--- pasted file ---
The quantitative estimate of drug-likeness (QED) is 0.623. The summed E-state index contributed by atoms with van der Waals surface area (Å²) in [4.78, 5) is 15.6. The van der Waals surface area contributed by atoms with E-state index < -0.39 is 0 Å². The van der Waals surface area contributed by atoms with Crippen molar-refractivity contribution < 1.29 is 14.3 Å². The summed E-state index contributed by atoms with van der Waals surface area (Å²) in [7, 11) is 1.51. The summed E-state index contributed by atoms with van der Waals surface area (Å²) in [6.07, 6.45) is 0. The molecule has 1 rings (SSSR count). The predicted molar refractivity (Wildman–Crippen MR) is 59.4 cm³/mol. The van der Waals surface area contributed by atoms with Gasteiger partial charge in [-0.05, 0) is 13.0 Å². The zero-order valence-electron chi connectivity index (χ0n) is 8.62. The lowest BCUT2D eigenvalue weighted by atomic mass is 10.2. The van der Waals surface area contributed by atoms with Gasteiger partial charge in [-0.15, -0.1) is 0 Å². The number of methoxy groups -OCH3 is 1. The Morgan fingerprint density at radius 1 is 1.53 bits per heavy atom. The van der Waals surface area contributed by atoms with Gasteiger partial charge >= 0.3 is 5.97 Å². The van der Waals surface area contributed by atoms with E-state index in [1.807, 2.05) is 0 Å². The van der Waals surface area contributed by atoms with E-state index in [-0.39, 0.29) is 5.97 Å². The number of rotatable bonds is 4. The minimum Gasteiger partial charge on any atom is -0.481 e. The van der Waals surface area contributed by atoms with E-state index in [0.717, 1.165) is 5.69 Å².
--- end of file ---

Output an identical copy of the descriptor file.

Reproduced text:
The quantitative estimate of drug-likeness (QED) is 0.623. The summed E-state index contributed by atoms with van der Waals surface area (Å²) in [4.78, 5) is 15.6. The van der Waals surface area contributed by atoms with E-state index < -0.39 is 0 Å². The van der Waals surface area contributed by atoms with Crippen molar-refractivity contribution < 1.29 is 14.3 Å². The summed E-state index contributed by atoms with van der Waals surface area (Å²) in [7, 11) is 1.51. The summed E-state index contributed by atoms with van der Waals surface area (Å²) in [6.07, 6.45) is 0. The molecule has 1 rings (SSSR count). The predicted molar refractivity (Wildman–Crippen MR) is 59.4 cm³/mol. The van der Waals surface area contributed by atoms with Gasteiger partial charge in [-0.05, 0) is 13.0 Å². The zero-order valence-electron chi connectivity index (χ0n) is 8.62. The lowest BCUT2D eigenvalue weighted by atomic mass is 10.2. The van der Waals surface area contributed by atoms with Gasteiger partial charge in [-0.15, -0.1) is 0 Å². The number of methoxy groups -OCH3 is 1. The Morgan fingerprint density at radius 1 is 1.53 bits per heavy atom. The van der Waals surface area contributed by atoms with Gasteiger partial charge >= 0.3 is 5.97 Å². The van der Waals surface area contributed by atoms with E-state index in [1.807, 2.05) is 0 Å². The van der Waals surface area contributed by atoms with E-state index in [-0.39, 0.29) is 5.97 Å². The number of rotatable bonds is 4. The minimum Gasteiger partial charge on any atom is -0.481 e. The van der Waals surface area contributed by atoms with E-state index in [0.717, 1.165) is 5.69 Å².